Loss of identity and income has been a recurring theme expressed by our clients, colleagues and friends. Our graduating seniors are grieving the loss of their final year in school and all the ceremonies, experiences, and activities that they are missing. They are grieving the loss of dreams of the plans they had for this year. Our displaced employees and employers are faced with impossible decisions and circumstances that can feel very jarring. Our frontline professionals are grieving the loss of patients, and workplace environments that felt safe, known, stable and more autonomous. As you try to navigate grief during COVID it’s important to remember that loss encompasses much more than just the loss of something physical, so be sure to sit down and really sit in your emotions so you can figure out exactly what you’re grieving.
Then there’s death.
“I don’t know if he was in pain. He was alone with no one there that really knew him. I didn’t get to say goodbye.”
I’ve heard this statement more times than I can count throughout my career as a grief and trauma specialist. This is the very real experience that people who’ve had a loved one die during this pandemic are experiencing. The need for social distancing has created a scenario where loved ones aren’t able to be with their family members during their hospital stay or their final moments. This distance and lack of ability to caregive for our loved ones in their final moments has exacerbated the grieving process for many. The thought of burying one’s loved one without being able to gather with family and friends to honor their life is heartbreaking.
Things that complicate grief.
Our attachment needs and relationship to the loss impact how we grieve and the impact that loss has on our grief journey. While grief and loss are universal, our grief journey is unique to each of us, even when we have shared losses. Our previous loss history can impact how we navigate current losses. We may have existing coping strategies and rituals that help us find meaning post loss or our loss history might compound and negatively impact our ability to navigate grief, especially during COVID.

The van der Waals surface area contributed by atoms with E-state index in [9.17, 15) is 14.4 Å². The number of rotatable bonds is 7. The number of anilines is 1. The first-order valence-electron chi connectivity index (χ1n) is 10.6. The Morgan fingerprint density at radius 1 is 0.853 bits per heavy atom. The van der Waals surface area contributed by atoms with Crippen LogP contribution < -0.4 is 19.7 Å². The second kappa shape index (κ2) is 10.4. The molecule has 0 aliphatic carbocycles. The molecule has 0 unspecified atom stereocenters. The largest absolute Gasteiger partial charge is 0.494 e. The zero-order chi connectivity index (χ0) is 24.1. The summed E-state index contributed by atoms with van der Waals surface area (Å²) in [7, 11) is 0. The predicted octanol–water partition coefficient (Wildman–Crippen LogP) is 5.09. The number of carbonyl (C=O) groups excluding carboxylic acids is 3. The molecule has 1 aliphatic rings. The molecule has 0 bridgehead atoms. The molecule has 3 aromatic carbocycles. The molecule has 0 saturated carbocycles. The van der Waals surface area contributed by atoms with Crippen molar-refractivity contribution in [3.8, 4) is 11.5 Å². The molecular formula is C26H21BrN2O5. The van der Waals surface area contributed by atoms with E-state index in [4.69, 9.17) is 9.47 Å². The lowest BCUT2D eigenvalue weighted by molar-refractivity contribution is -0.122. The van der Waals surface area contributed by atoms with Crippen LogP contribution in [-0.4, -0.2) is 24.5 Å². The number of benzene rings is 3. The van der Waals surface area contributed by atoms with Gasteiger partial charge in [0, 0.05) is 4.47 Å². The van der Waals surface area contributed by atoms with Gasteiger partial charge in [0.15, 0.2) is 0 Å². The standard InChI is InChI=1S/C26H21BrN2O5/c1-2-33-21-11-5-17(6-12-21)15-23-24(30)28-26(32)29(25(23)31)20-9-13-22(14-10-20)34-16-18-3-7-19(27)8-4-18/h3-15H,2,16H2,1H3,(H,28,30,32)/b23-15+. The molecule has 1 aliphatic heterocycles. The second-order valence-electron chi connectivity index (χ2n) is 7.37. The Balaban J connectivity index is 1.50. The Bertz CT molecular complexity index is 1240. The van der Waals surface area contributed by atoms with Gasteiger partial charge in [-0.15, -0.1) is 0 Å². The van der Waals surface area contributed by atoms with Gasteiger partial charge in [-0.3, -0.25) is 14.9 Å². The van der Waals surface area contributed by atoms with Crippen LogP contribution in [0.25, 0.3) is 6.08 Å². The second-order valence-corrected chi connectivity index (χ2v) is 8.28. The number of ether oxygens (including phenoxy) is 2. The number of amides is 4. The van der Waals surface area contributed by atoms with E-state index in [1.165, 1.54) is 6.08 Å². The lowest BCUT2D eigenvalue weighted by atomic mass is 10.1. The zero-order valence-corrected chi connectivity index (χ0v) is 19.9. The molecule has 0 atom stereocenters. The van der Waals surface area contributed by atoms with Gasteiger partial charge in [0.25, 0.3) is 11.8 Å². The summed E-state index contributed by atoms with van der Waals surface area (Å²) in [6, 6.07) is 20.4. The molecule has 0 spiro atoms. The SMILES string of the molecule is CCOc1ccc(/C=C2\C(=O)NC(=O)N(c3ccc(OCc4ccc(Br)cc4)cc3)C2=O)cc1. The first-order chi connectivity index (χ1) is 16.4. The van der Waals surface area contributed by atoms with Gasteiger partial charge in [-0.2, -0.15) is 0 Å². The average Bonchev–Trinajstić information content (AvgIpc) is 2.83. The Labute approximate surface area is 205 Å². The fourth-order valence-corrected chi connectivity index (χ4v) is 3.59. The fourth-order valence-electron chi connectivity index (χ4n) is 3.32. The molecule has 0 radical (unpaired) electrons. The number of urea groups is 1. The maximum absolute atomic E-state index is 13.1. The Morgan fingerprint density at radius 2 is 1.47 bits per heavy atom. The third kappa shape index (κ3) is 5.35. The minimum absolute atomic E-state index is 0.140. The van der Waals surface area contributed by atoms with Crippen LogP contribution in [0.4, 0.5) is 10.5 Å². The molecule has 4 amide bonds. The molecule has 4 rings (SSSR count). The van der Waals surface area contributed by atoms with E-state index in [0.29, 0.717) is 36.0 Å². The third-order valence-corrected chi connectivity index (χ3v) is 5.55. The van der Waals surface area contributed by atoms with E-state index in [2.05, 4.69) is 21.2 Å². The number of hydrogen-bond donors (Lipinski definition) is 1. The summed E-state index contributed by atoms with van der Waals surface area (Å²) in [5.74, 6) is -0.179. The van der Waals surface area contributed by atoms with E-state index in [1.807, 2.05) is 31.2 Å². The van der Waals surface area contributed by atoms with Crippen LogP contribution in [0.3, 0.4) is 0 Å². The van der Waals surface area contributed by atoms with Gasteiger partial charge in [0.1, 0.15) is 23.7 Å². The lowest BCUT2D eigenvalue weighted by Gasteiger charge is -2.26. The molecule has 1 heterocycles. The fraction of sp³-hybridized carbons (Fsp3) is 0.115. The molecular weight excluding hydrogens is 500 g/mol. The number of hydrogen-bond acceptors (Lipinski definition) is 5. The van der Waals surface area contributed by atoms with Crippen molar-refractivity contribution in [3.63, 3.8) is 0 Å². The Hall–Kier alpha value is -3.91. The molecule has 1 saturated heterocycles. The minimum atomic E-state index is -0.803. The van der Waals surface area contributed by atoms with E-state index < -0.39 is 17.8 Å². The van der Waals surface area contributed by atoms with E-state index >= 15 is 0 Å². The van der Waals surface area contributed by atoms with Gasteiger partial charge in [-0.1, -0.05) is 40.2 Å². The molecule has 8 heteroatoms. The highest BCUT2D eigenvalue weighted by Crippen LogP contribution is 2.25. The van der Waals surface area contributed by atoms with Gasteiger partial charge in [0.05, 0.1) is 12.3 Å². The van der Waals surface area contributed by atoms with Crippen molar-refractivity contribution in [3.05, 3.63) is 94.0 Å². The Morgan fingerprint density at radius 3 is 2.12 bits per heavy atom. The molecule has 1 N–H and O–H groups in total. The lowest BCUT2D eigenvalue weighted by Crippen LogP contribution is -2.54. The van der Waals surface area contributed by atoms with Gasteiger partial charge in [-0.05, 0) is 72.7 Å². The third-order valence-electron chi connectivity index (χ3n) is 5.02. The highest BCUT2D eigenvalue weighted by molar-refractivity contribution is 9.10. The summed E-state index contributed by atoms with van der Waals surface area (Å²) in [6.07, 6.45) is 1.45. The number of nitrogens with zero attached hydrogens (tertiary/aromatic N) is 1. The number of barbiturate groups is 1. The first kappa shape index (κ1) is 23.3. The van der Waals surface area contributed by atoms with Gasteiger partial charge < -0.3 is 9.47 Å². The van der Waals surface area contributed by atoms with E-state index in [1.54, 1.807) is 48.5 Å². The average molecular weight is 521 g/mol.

We often shy away from conversations about how economics can impact grieving. It isn’t surprising that those who are financially disadvantaged also are impacted during the grief process. Individuals who are economically disadvantage might also have to figure out how to bury their loved one or if they can take off work to grieve. Grief exacerbates the gaps in our societal norms around how we normalize “busy” as a response to grief.
There are so many other factors that can complicate our grief journey. One that is relevant to managing our grief during this pandemic is an uncertainty for the future. Even during grief, we are generally able to look forward to a time when the pain might lessen or when we will adjust to life post loss. The uncertainty about when life will “return to normal” and what “normal” is post this pandemic can create compounded grief.
Kids and grief: The silent griever.
Children are often missed during their grief process because it often differs from what we recognize as adults. As you navigate grief during COVID with your children, we want to remember that they grieve but we may not recognize their grief through words. Play is the language of children. Additionally, we want to take into consideration the development stage of the child and how this impact their expression of grief. Many young kids express grief through play, behavior and story. We also want to take note of the ways that children’s eating, sleep, and attachment needs might change. For example, you may notice that your teenage desires more physical touch (i.e. hugs, lean ins, etc.) or your toddler needing more attention. It is important that we understand the change in behavior as attempts to have their needs met during times of life transition. Age appropriate conversations are important to have with children so that they have an opportunity to make meaning of the loss (of routine, of school, of friends etc). Young children process information in smaller chunks so they might revisit the topic multiple times in their quest to understand the information that has been shared.